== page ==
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For a long time it was only speculation. Now we know for certain: Russian spy ships are mapping wind farms and key cables off the British coast. There can be only one reason for this – to learn how to sabotage UK and European critical infrastructure in the event of a full-scale war with the West.
The sobering truth is that our potential adversaries, Russia in the West and China in the East, are gearing up for wider conflict. That does not mean that conflict will happen –preparation makes it less likely – but we must urgently recognise the extent of the threat to the current order. Our world is becoming markedly more dangerous. And Britain is not ready.
Our collective response over too much of the past 15 years was one of denial, oiled and encouraged by Russian money and influence in the US, UK and EU. War in Ukraine opened our eyes – just this week Cabinet Office Secretary Oliver Dowden gave an “unprecedented” warning of cyber threats to our national infrastructure; and Defence Secretary Ben Wallace has been consistently robust – but there is much more we can do.
Some of our closest allies, such as Poland, are re-arming on land at an unprecedented rate. Were the worst to happen, they will be ready to defend European soil. But the Nato alliance remains dangerously exposed at sea.
Russia is probing for European vulnerabilities. Apart from food, the daily critical requirements of modern society are energy and communications. The underwater arteries of modern civilisation are surprisingly few. For example, just three pipelines deliver 43 per cent of our baseline gas supply. Five interconnectors deliver electricity to and from the UK and Europe (and one more between Britain and Ireland). There are more communications cables, about 70 in all, but a relatively small number of deep-sea sabotage operations could bring our world to a halt without a shot being fired. We were assured that wind farms would bolster our energy security, but few considered their military exposure.
For two decades, Putin has laid the groundwork for unconventional warfare. Current Russian military thinking sees conflict as combining military and non-military tools of state power – the “unification of everything” – into a seamless whole to serve the Kremlin’s aims. It is a form of total war, using everything from culture to cyber to conventional conflict. It reflects the belief that, according to the head of Russia’s Armed Forces, the “very rules of war” have changed.
It has been clear for years that both Russian official and illicit groups operate under the Kremlin’s control. Russia has long used organised crime to do its dirty work, and with the global growth of the Wagner mercenary group, the “unofficial arms” of the Russian state will only increase. Behind them will be Russia’s overseas spy agency, the SVR, its internal agency, the FSB, or the bloodthirsty but sloppy GRU, responsible for the Skripal poisoning.
My fear is that Putin is gauging options to attack the West, should he wish to escalate, without triggering a Nato military response. How would the UK or Nato respond to shadowy groups conducting cyber attacks across the UK or Europe that result in physical damage or destruction of fuel storage depots? Or a series of unexplained glitches or failures on underwater cables? Would a military response be feasible, as Admiral Tony Radakin argued last year? We still don’t know who sabotaged the Nord Steam 2 pipeline. Could we really risk war on a suspicion? Putin knows this.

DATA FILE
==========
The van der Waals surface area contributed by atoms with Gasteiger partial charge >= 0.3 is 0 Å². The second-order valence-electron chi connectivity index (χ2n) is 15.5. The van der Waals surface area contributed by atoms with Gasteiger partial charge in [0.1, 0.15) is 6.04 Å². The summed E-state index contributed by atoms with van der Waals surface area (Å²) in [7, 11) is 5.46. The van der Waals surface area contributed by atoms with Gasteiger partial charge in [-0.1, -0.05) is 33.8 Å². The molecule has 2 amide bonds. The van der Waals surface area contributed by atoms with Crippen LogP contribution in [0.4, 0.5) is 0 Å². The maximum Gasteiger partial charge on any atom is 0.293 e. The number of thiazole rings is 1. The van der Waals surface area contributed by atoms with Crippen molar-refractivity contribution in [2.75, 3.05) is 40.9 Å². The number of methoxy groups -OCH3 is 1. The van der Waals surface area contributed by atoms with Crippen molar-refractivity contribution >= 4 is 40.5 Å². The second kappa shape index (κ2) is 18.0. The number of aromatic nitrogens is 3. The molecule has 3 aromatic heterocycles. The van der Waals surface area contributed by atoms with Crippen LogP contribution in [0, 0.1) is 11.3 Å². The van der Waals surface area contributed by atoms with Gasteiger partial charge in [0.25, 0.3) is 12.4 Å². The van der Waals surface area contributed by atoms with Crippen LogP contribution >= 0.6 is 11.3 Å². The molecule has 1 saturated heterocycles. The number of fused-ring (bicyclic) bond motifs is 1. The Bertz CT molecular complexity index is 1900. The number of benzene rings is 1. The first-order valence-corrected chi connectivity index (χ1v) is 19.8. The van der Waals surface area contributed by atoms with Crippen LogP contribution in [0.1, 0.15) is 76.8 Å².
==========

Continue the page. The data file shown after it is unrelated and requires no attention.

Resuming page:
As a result of the Telegraph story that broke the news of the underwater mapping, I have put down Written Parliamentary Questions to ask about capabilities for underwater cable protection, when our undersea cable protection platform will be fully operational, and if and when a second will enter service. The truth is that maritime defence is an area where Britain can naturally lead, working especially with our Scandinavian, North Sea and Baltic allies in the ten-nation Joint Expeditionary Force. All these sea-faring countries have a vested interest in preventing Russian ocean sabotage. But Britain’s history is unique and our naval experience unrivalled, especially among our northern European allies.
The need is critical. This century will witness a struggle between two versions of humanity: open societies like our own versus closed, authoritarian societies using all forms of state power to oppress their own people and threaten others. It is a struggle that we have not wanted, but one that we cannot, and must not, lose.
We have failed to see the trend, in Russia but also in China, because for too long our leaders naively assumed the rulers of those countries shared our own outlook and assumptions. They do not. As we have seen with Putin, war is not only thinkable but necessary. Using his spy ships in the North and Baltic seas, he is threatening to expand that conflict still further. We cannot afford to let him do so.
Bob Seely is MP for the Isle of Wight and sits on the Foreign Affairs Committee. He has a PhD in Russian military strategy